Type 2 diabetes (T2DM) is a major public health concern affecting nearly 30 million people in the U.S. and increasing their risk for serious complications including blindness, amputations, kidney failure, heart attacks and strokes. Forty five percent (45%) of people with diabetes report considerable stress related to their diabetes, which is increasingly being recognized as a key factor in worsening glucose control and the progression of T2DM. The proposed project uses mindfulness-based stress reduction (MBSR), a powerful and well researched mindfulness-based intervention, to address stress as a critical barrier to glucose control in patients with T2DM. The objective of this proposal is to conduct a large, fully-powered randomized controlled trial (RCT) to definitively determine the effects of a 6-month MBSR intervention on glucose control in patients with uncontrolled T2DM. We will randomize 290 adults with uncontrolled T2DM to a 6-month MBSR intervention or health education control. The 6-month intervention will consist of the University of Massachusetts standard 8-week MBSR program followed by monthly MBSR booster sessions. Outcomes will be assessed at baseline, 8-weeks, 6 months and 12 months.
Specific Aims are: 1) To conduct a RCT to determine the effects of a 6-month MBSR intervention compared to health education on glucose control in 290 patients with uncontrolled T2DM. The primary outcome will be hemoglobin A1c (HbA1c), a measure of average glucose levels over the past 3 months. We hypothesize that between the two groups, there will be a clinically significant 0.5% absolute difference in the mean change in HbA1c from baseline to month 6. Additionally, we will look at fasting glucose and glucose variability as they are also linked with adverse outcomes; 2) To determine the effects of MBSR versus health education control on psychosocial, behavioral and physiological mechanisms potentially mediating its glucose-lowering effects in patients with uncontrolled T2DM. Subjective stress, diabetes-related distress and other psychosocial measures will be assessed. Accelerometry will be used to track physical activity. Unannounced phone calls will be used to obtain 24 hour diet recalls. Physiologic measures include serum hsCRP and TNF-? as markers of chronic inflammation, salivary cortisol to assess the hypothalamic-pituitary-adrenal axis, and salivary ?-amylase to assess sympathetic nervous system activity. The proposed study has the potential to transform current standards of care for T2DM by using a novel long- term MBSR intervention as a powerful adjunct intervention for T2DM. MBSR could impact the clinical picture of T2DM by empowering patients with skills for strengthening their own internal resources to promote self- regulation and adaptive coping and reduce stress reactivity, which are all essential for implementing healthy behaviors and are expected to lead to improved glucose control and reduced risk of diabetes complications. This proposal is relevant to the mission of the National Institute of Diabetes and Digestive and Kidney Diseases (NIDDK) to conduct research on diabetes to improve people's health and quality of life.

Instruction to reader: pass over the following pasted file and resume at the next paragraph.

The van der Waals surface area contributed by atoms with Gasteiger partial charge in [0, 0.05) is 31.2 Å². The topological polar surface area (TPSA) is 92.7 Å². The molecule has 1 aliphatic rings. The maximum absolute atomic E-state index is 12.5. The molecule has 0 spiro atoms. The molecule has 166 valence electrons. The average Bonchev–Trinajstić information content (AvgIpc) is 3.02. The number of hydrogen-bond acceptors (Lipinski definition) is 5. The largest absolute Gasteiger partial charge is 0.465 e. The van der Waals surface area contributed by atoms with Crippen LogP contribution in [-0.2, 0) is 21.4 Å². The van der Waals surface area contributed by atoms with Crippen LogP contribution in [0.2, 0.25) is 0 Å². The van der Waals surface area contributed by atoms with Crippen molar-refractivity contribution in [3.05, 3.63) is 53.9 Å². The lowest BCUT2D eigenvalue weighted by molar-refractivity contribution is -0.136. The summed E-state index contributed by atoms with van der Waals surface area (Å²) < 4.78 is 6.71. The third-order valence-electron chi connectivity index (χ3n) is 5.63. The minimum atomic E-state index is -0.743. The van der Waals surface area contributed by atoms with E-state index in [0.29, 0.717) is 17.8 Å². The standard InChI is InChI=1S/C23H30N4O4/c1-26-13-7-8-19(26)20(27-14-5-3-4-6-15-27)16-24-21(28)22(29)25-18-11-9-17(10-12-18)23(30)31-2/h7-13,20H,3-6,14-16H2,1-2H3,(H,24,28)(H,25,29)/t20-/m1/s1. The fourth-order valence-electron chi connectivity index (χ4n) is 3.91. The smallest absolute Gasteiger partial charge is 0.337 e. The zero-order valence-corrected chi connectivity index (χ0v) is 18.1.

This research will compare the effectiveness of a 6-month Mindfulness-based stress reduction (MBSR) intervention compared to health education in improving blood sugar control in patients with uncontrolled type 2 diabetes. If the proposed study finds that MBSR has a beneficial effect on glucose control, it would support the integration of MBSR as an adjunct intervention for improving blood sugar control in type 2 diabetes. Additionally, MBSR could be adapted for other chronic diseases that have also been linked with increased stress and adverse health outcomes.